However, why stop there? Why not tax oil companies the way workers are taxed? Workers lose more than 30 percent of their wages in taxes, on average. This alone would generate much more than what is needed to cover the education cutbacks from grades K-12.

Like the yacht tax, which could have been a part of the budget, why wasn’t an oil severance or extraction tax included?

Money talks.

Exxon Mobil Corporation spent $150 million to defeat a severance taxation bill and also contributed heavily to candidates in California in 2007.

However, taxing oil companies is not the only solution that could have been tapped.

According to some estimates, even without any new loans, in three years the state will spend a record 6.1 percent of its budget just to service the debt it already has. Imagine how that equation would change if California could deduct from the interest it pays banks the money it has already paid out to them in bailouts.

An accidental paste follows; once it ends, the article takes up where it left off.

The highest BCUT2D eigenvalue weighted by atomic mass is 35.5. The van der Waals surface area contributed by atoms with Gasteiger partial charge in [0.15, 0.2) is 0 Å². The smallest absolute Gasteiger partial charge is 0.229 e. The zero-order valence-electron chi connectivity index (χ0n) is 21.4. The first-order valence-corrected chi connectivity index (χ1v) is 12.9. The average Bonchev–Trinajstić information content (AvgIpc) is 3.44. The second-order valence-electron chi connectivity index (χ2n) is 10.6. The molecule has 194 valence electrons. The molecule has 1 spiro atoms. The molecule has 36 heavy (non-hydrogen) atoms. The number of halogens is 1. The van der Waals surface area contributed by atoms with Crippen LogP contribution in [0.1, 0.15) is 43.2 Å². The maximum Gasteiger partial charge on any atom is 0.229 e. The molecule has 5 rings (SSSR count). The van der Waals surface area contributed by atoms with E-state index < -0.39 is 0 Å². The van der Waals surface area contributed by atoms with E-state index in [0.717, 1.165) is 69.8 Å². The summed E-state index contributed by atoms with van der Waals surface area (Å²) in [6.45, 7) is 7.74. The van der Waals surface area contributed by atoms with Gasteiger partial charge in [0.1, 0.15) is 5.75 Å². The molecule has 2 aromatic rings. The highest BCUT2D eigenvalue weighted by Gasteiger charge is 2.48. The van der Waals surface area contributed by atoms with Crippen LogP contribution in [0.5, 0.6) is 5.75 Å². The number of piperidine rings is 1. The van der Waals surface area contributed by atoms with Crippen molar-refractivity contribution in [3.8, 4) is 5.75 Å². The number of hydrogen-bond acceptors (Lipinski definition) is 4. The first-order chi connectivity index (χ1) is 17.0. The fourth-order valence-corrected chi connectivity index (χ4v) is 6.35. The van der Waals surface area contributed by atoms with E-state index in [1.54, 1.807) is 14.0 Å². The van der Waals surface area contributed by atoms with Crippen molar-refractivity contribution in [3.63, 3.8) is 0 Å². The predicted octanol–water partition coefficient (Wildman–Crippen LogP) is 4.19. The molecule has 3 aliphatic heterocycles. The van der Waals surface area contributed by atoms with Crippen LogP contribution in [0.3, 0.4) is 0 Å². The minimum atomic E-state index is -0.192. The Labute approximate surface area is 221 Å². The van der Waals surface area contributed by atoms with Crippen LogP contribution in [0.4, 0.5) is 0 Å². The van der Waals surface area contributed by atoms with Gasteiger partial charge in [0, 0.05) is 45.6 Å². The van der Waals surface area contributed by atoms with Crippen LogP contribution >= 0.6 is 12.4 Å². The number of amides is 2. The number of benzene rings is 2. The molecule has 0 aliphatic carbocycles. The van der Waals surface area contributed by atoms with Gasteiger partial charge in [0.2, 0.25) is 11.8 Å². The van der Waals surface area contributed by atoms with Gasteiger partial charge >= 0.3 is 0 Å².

This would take a political fight, but the governor’s rationale in passing these budget cuts was that California is in a state of emergency. Why should that justify taking the property, livelihood and very lives of the workers, while not touching the bosses?

Organize community-labor alliance

The union movement waged a campaign to fight these cuts. Unions organized protests from Los Angeles to Sacramento. However, a community/labor alliance must be organized to meet this unprecedented assault and expose further this blatant betrayal by elected officials, whether Republican or Democrat.

California labor/community participation in the G-20 jobs summit in Pittsburgh on September 20-26 could be a big part of building that fightback.